But, according to author and business coach David Finkel, it can and does happen.
One of his solutions is to avoid ruining new hires is coming up with a written action plan for the orientation of new staff.
“Before you even hire, create a draft, written onboarding and orientation plan for how you'll optimally bring that new hire on board,” he wrote in a blog on Huffington Post.
“What will their first day look like? Their first week? Their first month? Who will they meet with and what topics will they discuss?”
A “fancy, 20-page detailed” document is not necessary, he said.
“Just the fact that you invest 30-60 minutes before you hire thinking through how you'll bring your new hire onboard is enough at this point.”
This is just one of the 10 tips formulated by Finkel’s company to address the issues of ruining new hires.
“[It is] surprising … how many business owners unintentionally subvert their new hires and in the process radically lower their new employees' odds of succeeding on the job.”
1. Before you even hire, create a draft, written onboarding and orientation plan for how you'll optimally bring that new hire on board.
“How will you orient them on their responsibilities? The team they'll work with? The company culture? The market you serve? Your products and services? Your internal company systems?”
2. Use your time spend roughing out your orientation plan as an opportunity to enhance your interviewing and selection process.
This will give you a more concrete sense of exactly who you need to hire, Finkel said.
“Talk about the onboarding and orientation process with your finalists for the position. Solicit their input and feedback about how they think they could best be onboarded.”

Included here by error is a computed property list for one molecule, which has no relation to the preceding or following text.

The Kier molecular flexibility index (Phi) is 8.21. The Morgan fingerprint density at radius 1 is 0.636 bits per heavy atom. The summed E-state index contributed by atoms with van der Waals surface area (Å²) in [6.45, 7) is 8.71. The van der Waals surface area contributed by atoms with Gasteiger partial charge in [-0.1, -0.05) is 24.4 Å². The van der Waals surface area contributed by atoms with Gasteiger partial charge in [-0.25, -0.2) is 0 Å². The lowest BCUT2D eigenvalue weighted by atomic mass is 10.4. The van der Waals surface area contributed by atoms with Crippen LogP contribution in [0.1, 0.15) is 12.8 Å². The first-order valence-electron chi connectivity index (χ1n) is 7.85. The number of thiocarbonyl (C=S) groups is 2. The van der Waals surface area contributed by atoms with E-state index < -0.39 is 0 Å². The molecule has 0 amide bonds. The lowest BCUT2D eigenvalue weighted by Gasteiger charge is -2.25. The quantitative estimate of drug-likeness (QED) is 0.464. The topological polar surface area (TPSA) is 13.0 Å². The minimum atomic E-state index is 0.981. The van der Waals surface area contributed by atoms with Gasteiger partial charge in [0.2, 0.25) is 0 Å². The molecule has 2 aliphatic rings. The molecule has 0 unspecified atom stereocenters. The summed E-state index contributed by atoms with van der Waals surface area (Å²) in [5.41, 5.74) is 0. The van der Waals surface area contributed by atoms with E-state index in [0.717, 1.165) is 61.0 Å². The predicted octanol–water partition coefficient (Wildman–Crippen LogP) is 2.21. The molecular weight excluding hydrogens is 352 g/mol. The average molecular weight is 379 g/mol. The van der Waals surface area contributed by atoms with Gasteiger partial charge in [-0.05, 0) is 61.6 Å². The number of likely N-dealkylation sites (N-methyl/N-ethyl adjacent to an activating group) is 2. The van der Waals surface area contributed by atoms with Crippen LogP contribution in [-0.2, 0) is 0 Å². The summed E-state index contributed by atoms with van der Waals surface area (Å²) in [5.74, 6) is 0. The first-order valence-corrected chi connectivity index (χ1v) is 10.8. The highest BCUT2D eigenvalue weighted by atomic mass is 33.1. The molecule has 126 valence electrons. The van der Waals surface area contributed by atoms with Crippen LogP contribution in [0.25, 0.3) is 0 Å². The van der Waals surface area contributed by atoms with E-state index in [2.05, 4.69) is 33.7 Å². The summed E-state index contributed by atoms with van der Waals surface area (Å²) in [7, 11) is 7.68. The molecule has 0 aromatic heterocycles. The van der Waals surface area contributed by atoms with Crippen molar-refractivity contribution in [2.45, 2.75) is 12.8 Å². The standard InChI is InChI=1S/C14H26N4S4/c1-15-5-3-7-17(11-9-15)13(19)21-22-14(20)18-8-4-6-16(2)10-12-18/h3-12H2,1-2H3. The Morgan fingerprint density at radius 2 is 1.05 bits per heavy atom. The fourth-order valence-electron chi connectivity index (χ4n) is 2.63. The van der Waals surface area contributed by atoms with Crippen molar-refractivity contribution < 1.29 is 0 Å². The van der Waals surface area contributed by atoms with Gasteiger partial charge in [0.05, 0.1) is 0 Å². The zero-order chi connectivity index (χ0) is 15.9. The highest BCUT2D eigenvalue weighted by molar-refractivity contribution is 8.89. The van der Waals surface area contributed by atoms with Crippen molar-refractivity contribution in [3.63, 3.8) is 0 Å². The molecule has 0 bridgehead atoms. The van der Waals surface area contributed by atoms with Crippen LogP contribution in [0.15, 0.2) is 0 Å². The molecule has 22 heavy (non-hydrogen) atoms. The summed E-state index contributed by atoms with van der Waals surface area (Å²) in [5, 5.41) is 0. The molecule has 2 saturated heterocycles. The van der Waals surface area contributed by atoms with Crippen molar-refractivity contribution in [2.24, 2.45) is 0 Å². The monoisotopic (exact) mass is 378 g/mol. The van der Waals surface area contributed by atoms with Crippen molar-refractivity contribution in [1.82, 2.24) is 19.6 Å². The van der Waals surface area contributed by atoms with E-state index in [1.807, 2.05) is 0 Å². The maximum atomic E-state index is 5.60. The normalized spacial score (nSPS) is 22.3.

3. Have all the infrastructure set up before your new hire starts so that they walk in to a powerful first "golden hour" of their first day on the job.
“The way you bring on your new team member that first golden day makes a difference. It sets a mood and standard,” Finkel said.
4. To help you flesh out your initial training and orientation process, start with the job description itself.
“Use the job description as a checklist and lay out a timeline of how you'll orient your new hire on each of the key responsibilities.”
5. With each new hire, refine your orientation process so that it becomes better, faster, easier, and more consistent.
“This is made easier because 50-70% of any new hire's orientation will likely be standard across positions in the company.”
6. Early on, get your new hires to help you document and improve your orientation process.
Encourage your new hire to take notes, Finkel said.
“Not only will this make your system better for the next hire, but it will help your new hire pay closer attention and learn the key information at a deeper level since they will be placed in the role of "teacher", not just student.
7. Give your new hire the "day in the life" experience of your customer.
“This will give them an immediate context with which to make sense of the orientation training you've given them. It will also help them connect their work to the real value they're creating directly or indirectly for your customers.”
8. Break your training into smaller modules.
Don't try to do a 3 hour marathon session, break your orientation down into 30-60-90 minute blocks, with breaks between to meet more of your staff, to get a tour of the office, and to get a rough start doing some meaningful but simple work for the company, Finkel said.
“This takes more thought than just flooding your new hire with hour after hour of information and dumping them back at their desk to "get to work", but the results are worth it.”
9. Check back in with your new hire on a regular basis over the first 90 days of hire.
This can be with a formal meeting, a scheduled meal, or even just an informal drop in visit to their workstation, Finkel said.
10. Get feedback from your new team member on how he or she thinks the orientation process could be improved for future team members.
At your check-ins, while it is still fresh in the mind of your new hire, ask them for their "liked bests" and "next times" to improve the orientation process, Finkel says.
“How would they make it more impactful? Faster? Easier? More engaging?”
Given the number of hoops an HR department often jumps in the hiring of new people, it seems inconceivable that a company could then inadvertently “ruin” said new staff.